anglican focus

The news site of the Anglican Church Southern Queensland: nourishing and connecting our faith community

Kuku Yalanji woman and Cultural Support Worker, Anglicare SQ, Gold Coast Foster Care, Children and Families

Lalania Tusa Fa’aaefili

About Lalania -

Kuku Yalanji woman Lalania Tusa Fa’aaefili is a Cultural Support Worker with Anglicare SQ and holds a Diploma in Education. Prior to moving to the Gold Coast, she was the Mossman Community Church Youth Leader with her husband and provided youth support to young Aboriginal and Torres Strait Islander children/youth.

Lalania writes on -

Articles by Lalania

Features Features

Traditional Owners: knowledge keepers

“My people’s knowledge is not taught through sitting in a classroom, researching on Google or going to a university to study, as it is the type of knowledge that can only be taught and passed down through hours upon hours of walking, sitting, speaking and most importantly listening to Elders, family members, community and spirit,” says Kuku Yalanji Traditional Owner Lalania Tusa in the new anglican focus series, ‘What is a Traditional Owner?’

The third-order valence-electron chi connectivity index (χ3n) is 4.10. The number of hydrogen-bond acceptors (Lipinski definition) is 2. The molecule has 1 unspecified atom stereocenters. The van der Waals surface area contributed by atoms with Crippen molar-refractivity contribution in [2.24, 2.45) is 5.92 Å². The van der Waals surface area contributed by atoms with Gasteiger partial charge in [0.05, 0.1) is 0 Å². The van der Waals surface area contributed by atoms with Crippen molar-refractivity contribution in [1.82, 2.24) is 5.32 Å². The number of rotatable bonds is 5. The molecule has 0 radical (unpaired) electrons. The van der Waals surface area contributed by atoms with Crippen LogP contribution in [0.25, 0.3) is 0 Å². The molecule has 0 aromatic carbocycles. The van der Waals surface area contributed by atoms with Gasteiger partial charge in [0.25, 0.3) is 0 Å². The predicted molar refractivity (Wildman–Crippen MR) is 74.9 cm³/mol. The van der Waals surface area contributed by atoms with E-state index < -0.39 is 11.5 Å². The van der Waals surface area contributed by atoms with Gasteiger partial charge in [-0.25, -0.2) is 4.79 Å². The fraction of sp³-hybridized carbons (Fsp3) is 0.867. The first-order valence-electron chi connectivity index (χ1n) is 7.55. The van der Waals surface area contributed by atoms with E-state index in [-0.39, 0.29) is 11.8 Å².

Veneta Tschumy (Anglicare SQ Administration Officer) and Aunty Janice Walker (Kuku Yalanji Traditional Owner and Elder) were reunited for the first time after 33 years at St Martin's House recently, following their serendipitous reconnection following the publication of a Spotlight Q&A written by Aunty Janice's daughter Lalania, who also works at Anglicare SQ.

Two childhood friends serendipitously reunited through anglican focus

Two Queensland women who grew up together on the Daintree Mission reconnected for the first time in more than 30 years recently, following the publication of a ‘Spotlight Q&A’ in anglican focus. In this special joint reflection, Kuku Yalanji Elder Aunty Janice Walker and Anglicare Administration Officer Veneta Tschumy tell some of their story, along with Aunty Janice’s daughter, Anglicare Cultural Support Worker Lalania Tusa, who serendipitously brought the childhood friends together through her Q&A


Aboriginal art: remembering and healing

“Growing up, I would sit with my mother and grandmother and listen to the stories of our traditional customs, hunting and gathering, creation and dreaming stories, animals in the area and daily practices. My mother guided me in translating these stories through a variety of techniques and tools onto canvas and other forms of art,” says Kuku Yalanji woman and Anglicare Southern Queensland staff member Lalania Tusa


What is a Cultural Support Worker?

Anglicare Cultural Support Workers, Kuku Yalanji woman Lalania Tusa and Pitta Pitta man Noel Doyle, support non-Indigenous foster carers and staff to better understand the needs of Aboriginal and/or Torres Strait Islander children in care and to respond in a holistic way that considers family, spiritual, community and individual needs